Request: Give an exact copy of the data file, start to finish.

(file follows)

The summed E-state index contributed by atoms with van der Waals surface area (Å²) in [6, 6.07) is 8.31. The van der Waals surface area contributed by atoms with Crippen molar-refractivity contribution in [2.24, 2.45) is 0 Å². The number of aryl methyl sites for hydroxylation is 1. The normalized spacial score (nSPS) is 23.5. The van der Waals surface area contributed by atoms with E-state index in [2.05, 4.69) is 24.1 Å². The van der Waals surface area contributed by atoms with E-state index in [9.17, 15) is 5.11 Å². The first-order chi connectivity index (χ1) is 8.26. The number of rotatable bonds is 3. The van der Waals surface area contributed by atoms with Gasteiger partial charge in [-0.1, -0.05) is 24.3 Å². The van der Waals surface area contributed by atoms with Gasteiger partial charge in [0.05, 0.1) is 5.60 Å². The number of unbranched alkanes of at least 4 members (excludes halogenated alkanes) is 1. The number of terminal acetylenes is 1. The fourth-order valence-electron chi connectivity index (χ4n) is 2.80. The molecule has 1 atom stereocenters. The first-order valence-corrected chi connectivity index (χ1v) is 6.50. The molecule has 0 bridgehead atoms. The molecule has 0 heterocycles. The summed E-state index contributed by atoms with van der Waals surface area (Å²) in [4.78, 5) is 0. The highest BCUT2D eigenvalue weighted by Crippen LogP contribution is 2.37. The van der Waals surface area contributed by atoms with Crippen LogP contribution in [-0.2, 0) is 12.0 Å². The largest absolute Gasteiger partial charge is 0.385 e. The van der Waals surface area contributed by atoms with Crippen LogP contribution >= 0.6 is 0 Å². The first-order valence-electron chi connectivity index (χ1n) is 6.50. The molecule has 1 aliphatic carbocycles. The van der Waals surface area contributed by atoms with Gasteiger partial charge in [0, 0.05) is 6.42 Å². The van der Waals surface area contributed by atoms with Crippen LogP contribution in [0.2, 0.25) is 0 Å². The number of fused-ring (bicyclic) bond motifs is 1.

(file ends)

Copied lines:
The summed E-state index contributed by atoms with van der Waals surface area (Å²) in [6, 6.07) is 8.31. The van der Waals surface area contributed by atoms with Crippen molar-refractivity contribution in [2.24, 2.45) is 0 Å². The number of aryl methyl sites for hydroxylation is 1. The normalized spacial score (nSPS) is 23.5. The van der Waals surface area contributed by atoms with E-state index in [2.05, 4.69) is 24.1 Å². The van der Waals surface area contributed by atoms with E-state index in [9.17, 15) is 5.11 Å². The first-order chi connectivity index (χ1) is 8.26. The number of rotatable bonds is 3. The van der Waals surface area contributed by atoms with Gasteiger partial charge in [-0.1, -0.05) is 24.3 Å². The van der Waals surface area contributed by atoms with Gasteiger partial charge in [0.05, 0.1) is 5.60 Å². The number of unbranched alkanes of at least 4 members (excludes halogenated alkanes) is 1. The number of terminal acetylenes is 1. The fourth-order valence-electron chi connectivity index (χ4n) is 2.80. The molecule has 1 atom stereocenters. The first-order valence-corrected chi connectivity index (χ1v) is 6.50. The molecule has 0 bridgehead atoms. The molecule has 0 heterocycles. The summed E-state index contributed by atoms with van der Waals surface area (Å²) in [4.78, 5) is 0. The highest BCUT2D eigenvalue weighted by Crippen LogP contribution is 2.37. The van der Waals surface area contributed by atoms with Crippen LogP contribution in [-0.2, 0) is 12.0 Å². The largest absolute Gasteiger partial charge is 0.385 e. The van der Waals surface area contributed by atoms with Crippen LogP contribution >= 0.6 is 0 Å². The first-order valence-electron chi connectivity index (χ1n) is 6.50. The molecule has 1 aliphatic carbocycles. The van der Waals surface area contributed by atoms with Gasteiger partial charge in [0, 0.05) is 6.42 Å². The van der Waals surface area contributed by atoms with Crippen LogP contribution in [0.2, 0.25) is 0 Å². The number of fused-ring (bicyclic) bond motifs is 1.